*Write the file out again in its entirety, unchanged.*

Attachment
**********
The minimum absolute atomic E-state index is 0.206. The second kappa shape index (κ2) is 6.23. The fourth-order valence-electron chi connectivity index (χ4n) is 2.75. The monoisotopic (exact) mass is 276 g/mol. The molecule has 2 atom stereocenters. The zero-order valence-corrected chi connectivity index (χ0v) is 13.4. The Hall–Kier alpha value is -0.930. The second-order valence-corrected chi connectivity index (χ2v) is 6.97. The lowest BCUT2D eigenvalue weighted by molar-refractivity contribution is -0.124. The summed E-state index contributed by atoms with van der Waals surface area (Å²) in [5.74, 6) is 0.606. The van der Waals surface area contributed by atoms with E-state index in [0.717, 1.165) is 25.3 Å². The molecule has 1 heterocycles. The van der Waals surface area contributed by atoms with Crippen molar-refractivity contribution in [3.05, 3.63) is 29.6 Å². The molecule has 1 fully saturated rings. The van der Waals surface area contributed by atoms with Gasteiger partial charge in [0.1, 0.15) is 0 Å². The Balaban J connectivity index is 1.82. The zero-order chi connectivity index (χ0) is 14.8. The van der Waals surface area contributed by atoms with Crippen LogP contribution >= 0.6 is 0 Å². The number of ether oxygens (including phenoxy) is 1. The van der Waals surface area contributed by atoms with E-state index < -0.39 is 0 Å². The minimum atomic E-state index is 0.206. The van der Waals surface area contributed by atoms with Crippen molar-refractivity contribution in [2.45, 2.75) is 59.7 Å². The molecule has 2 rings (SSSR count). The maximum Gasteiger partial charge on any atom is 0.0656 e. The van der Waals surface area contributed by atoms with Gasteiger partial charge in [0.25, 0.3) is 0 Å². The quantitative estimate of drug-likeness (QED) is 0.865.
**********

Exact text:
The minimum absolute atomic E-state index is 0.206. The second kappa shape index (κ2) is 6.23. The fourth-order valence-electron chi connectivity index (χ4n) is 2.75. The monoisotopic (exact) mass is 276 g/mol. The molecule has 2 atom stereocenters. The zero-order valence-corrected chi connectivity index (χ0v) is 13.4. The Hall–Kier alpha value is -0.930. The second-order valence-corrected chi connectivity index (χ2v) is 6.97. The lowest BCUT2D eigenvalue weighted by molar-refractivity contribution is -0.124. The summed E-state index contributed by atoms with van der Waals surface area (Å²) in [5.74, 6) is 0.606. The van der Waals surface area contributed by atoms with E-state index in [0.717, 1.165) is 25.3 Å². The molecule has 1 heterocycles. The van der Waals surface area contributed by atoms with Crippen molar-refractivity contribution in [3.05, 3.63) is 29.6 Å². The molecule has 1 fully saturated rings. The van der Waals surface area contributed by atoms with Gasteiger partial charge in [0.1, 0.15) is 0 Å². The Balaban J connectivity index is 1.82. The zero-order chi connectivity index (χ0) is 14.8. The van der Waals surface area contributed by atoms with Crippen LogP contribution >= 0.6 is 0 Å². The number of ether oxygens (including phenoxy) is 1. The van der Waals surface area contributed by atoms with E-state index < -0.39 is 0 Å². The minimum atomic E-state index is 0.206. The van der Waals surface area contributed by atoms with Crippen molar-refractivity contribution in [2.45, 2.75) is 59.7 Å². The molecule has 2 rings (SSSR count). The maximum Gasteiger partial charge on any atom is 0.0656 e. The van der Waals surface area contributed by atoms with Gasteiger partial charge in [0.25, 0.3) is 0 Å². The quantitative estimate of drug-likeness (QED) is 0.865.